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Why Shouldn’t a Nice VF Charlotte or Dahlonega Half Eagle Be Worth $3,000 or More?

Why Shouldn't a Nice VF Charlotte or Dahlonega Half Eagle be Worth $3,000... or More?

By Doug ……

CoinWeek Content Partner

In recent years, prices for average (“B” quality) to above-average (“B” to “B+” quality) Charlotte and Dahlonega Half Eagles have increased due to strong collector demand. I used to be able to come back from a show (remember those?) with four or five very decent Very Fine C and D half eagles with my average cost being around $1,400-$1,500.

Today, returning from this hypothetical show, I’d be lucky to have bought two VFs with my average cost being around $2,000-$2,200.

This got me thinking: What’s the true market value of a nice VF Charlotte or Dahlonega Half Eagle? The figure that popped into my mind was $3,000, and then I got to thinking maybe this was actually too low given current market conditions.

In July 2021, the rare coin market is unquestionably very strong. Among the strongest areas is dated gold from the 19th century. This market segment is being driven by Condition Census pieces graded by either PCGS or NGC and approved by CAC. But there is plenty of strength in the more plebian-dated gold areas with very strong demand noted for nice, interesting collector quality coins. These don’t necessarily have to be CAC-approved; although it certainly helps.

By comparing a VF common date Charlotte or Dahlonega Half Eagle to other areas in the market, I think I can make a strong case that these coins are currently undervalued.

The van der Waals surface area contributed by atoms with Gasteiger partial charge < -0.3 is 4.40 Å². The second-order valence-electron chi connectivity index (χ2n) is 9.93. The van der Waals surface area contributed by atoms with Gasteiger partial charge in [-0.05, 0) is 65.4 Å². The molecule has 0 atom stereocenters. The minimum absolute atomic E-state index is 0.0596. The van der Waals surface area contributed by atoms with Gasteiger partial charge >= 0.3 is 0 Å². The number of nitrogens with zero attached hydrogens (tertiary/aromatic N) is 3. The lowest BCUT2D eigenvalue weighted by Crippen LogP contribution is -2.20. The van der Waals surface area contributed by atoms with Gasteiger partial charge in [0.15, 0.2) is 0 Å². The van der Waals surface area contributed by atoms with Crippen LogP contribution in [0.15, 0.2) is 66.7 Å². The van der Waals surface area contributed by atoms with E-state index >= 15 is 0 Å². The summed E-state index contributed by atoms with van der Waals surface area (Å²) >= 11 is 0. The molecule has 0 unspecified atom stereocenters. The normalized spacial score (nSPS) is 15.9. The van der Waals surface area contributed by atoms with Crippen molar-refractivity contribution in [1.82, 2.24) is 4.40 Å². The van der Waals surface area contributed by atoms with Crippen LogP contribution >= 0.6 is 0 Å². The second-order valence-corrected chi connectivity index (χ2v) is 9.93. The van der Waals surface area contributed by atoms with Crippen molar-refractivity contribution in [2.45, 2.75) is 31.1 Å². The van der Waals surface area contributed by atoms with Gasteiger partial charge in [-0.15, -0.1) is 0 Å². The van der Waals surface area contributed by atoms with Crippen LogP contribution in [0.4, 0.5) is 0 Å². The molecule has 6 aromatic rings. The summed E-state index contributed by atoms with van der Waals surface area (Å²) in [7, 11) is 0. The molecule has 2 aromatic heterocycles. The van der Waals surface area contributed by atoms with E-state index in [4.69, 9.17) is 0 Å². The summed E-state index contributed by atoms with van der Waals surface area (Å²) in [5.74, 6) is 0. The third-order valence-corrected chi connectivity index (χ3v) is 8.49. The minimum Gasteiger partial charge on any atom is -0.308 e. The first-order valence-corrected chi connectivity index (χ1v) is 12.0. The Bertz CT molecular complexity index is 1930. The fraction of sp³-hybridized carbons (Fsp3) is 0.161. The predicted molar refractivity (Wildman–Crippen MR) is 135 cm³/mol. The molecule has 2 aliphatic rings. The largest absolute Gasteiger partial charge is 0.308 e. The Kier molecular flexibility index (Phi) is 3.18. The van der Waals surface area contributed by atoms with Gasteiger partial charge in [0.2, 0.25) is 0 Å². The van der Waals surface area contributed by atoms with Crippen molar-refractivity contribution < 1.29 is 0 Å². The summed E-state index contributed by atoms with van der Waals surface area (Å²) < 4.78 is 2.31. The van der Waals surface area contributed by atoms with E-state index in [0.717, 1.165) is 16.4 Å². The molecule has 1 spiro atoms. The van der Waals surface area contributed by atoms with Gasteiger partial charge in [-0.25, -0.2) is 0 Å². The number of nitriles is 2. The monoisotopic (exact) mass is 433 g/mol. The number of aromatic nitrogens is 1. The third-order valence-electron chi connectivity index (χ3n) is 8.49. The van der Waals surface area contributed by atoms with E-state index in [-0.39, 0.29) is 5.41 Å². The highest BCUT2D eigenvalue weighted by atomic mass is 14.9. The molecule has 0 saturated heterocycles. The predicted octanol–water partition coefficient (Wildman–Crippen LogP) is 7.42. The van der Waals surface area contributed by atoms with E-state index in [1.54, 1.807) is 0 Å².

What Is a “Nice” Half Eagle?

Let me start by advocating for a nice VF Charlotte or Dahlonega Half Eagle.

By “nice”, I’m referring to a coin with reasonably original color and surfaces; not all scrubby and marked-up. I’m not referring to a better date nor am I referring to a Fairmont-quality piece; i.e. one with terrific originality and PQ overall eye appeal.

1845-D HALF EAGLE IN VF AND CAC APPROVED. Images courtesy Doug Winter

1845-D HALF EAGLE in VF and CAC-approved. Images courtesy Douglas Winter Numismatics (DWN)

I’ll be mentioning population figures in the following comparisons, so let’s look at an 1845-D.

In the various VF grades, PCGS has a current population of 58. Factoring resubmissions, this is likely 40 or so actual coins. For the date, the entire population at PCGS is 321. Factoring resubmissions, this is probably in the area of 200 to 225 actual coins. Not a major rarity but certainly not common. And if you factor in CAC numbers, the 1845-D suddenly looks kind of scarce with just four coins in VF having been stickered, and a total of 37 for the date.